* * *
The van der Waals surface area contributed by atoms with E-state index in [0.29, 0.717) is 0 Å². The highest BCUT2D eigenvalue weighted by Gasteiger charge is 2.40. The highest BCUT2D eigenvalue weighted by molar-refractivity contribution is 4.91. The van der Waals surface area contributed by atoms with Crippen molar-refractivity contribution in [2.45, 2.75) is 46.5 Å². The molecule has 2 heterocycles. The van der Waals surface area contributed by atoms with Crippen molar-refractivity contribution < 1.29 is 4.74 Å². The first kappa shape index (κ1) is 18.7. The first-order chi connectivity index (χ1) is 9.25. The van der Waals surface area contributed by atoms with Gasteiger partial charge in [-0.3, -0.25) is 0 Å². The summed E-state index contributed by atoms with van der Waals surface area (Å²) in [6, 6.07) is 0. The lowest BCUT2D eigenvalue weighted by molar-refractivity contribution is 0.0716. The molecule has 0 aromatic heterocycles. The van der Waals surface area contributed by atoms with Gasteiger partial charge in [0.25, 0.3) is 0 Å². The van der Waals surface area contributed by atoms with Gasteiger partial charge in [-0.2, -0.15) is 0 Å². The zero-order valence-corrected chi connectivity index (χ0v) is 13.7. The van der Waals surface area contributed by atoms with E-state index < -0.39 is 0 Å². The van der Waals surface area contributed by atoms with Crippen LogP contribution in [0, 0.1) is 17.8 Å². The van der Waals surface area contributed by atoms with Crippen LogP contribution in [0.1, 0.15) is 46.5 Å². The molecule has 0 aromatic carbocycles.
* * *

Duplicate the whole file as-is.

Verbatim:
The van der Waals surface area contributed by atoms with E-state index in [0.29, 0.717) is 0 Å². The highest BCUT2D eigenvalue weighted by Gasteiger charge is 2.40. The highest BCUT2D eigenvalue weighted by molar-refractivity contribution is 4.91. The van der Waals surface area contributed by atoms with Crippen molar-refractivity contribution in [2.45, 2.75) is 46.5 Å². The molecule has 2 heterocycles. The van der Waals surface area contributed by atoms with Crippen molar-refractivity contribution < 1.29 is 4.74 Å². The first kappa shape index (κ1) is 18.7. The first-order chi connectivity index (χ1) is 9.25. The van der Waals surface area contributed by atoms with Gasteiger partial charge in [-0.3, -0.25) is 0 Å². The summed E-state index contributed by atoms with van der Waals surface area (Å²) in [6, 6.07) is 0. The lowest BCUT2D eigenvalue weighted by molar-refractivity contribution is 0.0716. The molecule has 0 aromatic heterocycles. The van der Waals surface area contributed by atoms with Gasteiger partial charge in [0.25, 0.3) is 0 Å². The van der Waals surface area contributed by atoms with Gasteiger partial charge in [-0.2, -0.15) is 0 Å². The zero-order valence-corrected chi connectivity index (χ0v) is 13.7. The van der Waals surface area contributed by atoms with E-state index < -0.39 is 0 Å². The van der Waals surface area contributed by atoms with Crippen LogP contribution in [0, 0.1) is 17.8 Å². The van der Waals surface area contributed by atoms with Crippen LogP contribution in [0.1, 0.15) is 46.5 Å². The molecule has 0 aromatic carbocycles.